I have already talked about my objection to burning on allotments in my blog "My Rant About Garden Bonfires".
However, I have thought of another reason for burying woody material in the subsoil rather than burning. There is nothing new and when used to make raised beds is called Hugelkultur. All I would add about this is that burying woody material will aid in drainage.
I accept that placing woody material in soil depletes it of nitrogen. Bacteria and particularly fungi take in nitrogen in order to break down cellulose and lignin. If there is free nitrogen, as in the anion NO3- indeed it will be rejected by the negative charge on most organic matter and soil particles and be leached out of the soil. However the foraging hyphae of fungi decomposing woody material may well mop up any NO3 - that is available in the soil when decomposing brush litter.
It seems that size of the brushwood fragments, burial of remains and nitrogen addition positively influences fungal and bacterial biomass and activity. (ref: van der Wal, De Boer, Smant, and van Veen (2007). I would suggest that the increased activity of these organisms is brought about by absorption of leached soil NO3- after the nitrogen sources within the decaying vegetation have been depleted. The fact that there is not lots of undecomposed woody material scattered throughout the soil profile would suggest that decomposition does occur, albeit slower than in the top soil, and that nitrogen for this process must be coming from somewhere. I conjecture that leached NO3- from the top soil is a good contender for this nitrogen.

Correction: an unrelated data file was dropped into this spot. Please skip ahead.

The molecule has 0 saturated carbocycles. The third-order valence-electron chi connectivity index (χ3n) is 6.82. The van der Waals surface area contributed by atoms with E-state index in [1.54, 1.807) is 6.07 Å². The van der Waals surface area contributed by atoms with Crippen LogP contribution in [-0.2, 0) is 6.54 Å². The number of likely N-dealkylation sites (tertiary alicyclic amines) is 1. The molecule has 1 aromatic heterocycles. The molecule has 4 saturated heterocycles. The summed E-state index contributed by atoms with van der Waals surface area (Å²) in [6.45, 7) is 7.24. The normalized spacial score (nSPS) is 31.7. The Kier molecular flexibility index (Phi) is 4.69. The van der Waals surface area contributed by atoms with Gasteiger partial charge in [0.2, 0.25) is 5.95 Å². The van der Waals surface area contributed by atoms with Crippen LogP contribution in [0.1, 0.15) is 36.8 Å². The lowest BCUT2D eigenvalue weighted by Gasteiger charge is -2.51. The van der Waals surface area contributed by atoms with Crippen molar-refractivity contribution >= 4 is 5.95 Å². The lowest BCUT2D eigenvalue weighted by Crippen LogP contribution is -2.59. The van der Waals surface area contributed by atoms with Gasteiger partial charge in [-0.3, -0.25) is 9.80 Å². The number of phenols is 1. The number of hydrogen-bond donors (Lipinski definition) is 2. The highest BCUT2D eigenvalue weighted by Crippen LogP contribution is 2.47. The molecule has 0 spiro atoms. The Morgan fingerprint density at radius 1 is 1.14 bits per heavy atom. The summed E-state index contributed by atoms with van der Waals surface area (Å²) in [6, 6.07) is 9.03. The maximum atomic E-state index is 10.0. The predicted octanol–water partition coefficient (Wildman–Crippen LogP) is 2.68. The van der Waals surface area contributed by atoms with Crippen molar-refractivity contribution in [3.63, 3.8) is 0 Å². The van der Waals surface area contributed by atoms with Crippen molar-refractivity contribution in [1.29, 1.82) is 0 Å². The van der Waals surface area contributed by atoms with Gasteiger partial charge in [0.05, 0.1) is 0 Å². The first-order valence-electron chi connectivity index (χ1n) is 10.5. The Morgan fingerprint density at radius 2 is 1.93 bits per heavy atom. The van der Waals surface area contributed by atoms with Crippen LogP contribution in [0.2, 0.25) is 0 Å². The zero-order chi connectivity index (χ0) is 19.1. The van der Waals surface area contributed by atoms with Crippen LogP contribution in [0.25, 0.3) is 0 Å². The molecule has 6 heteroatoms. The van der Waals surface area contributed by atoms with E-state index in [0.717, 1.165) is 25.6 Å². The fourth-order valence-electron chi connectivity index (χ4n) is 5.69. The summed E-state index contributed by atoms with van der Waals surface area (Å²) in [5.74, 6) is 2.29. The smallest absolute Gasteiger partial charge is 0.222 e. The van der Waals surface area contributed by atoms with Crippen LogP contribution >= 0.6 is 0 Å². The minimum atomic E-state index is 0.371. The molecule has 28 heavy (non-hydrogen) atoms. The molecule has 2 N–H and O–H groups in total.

If we can trap this nitrogen within the bodies of bacteria and fungi then there is more of a chance of recycling it later when this material is returned towards the surface of the soil. Conversely, it may become available to plant roots or associated mychorrhizal fungi hyphae. Regardless, nitrogen will be recycled rather than being leached away and it passing into water courses.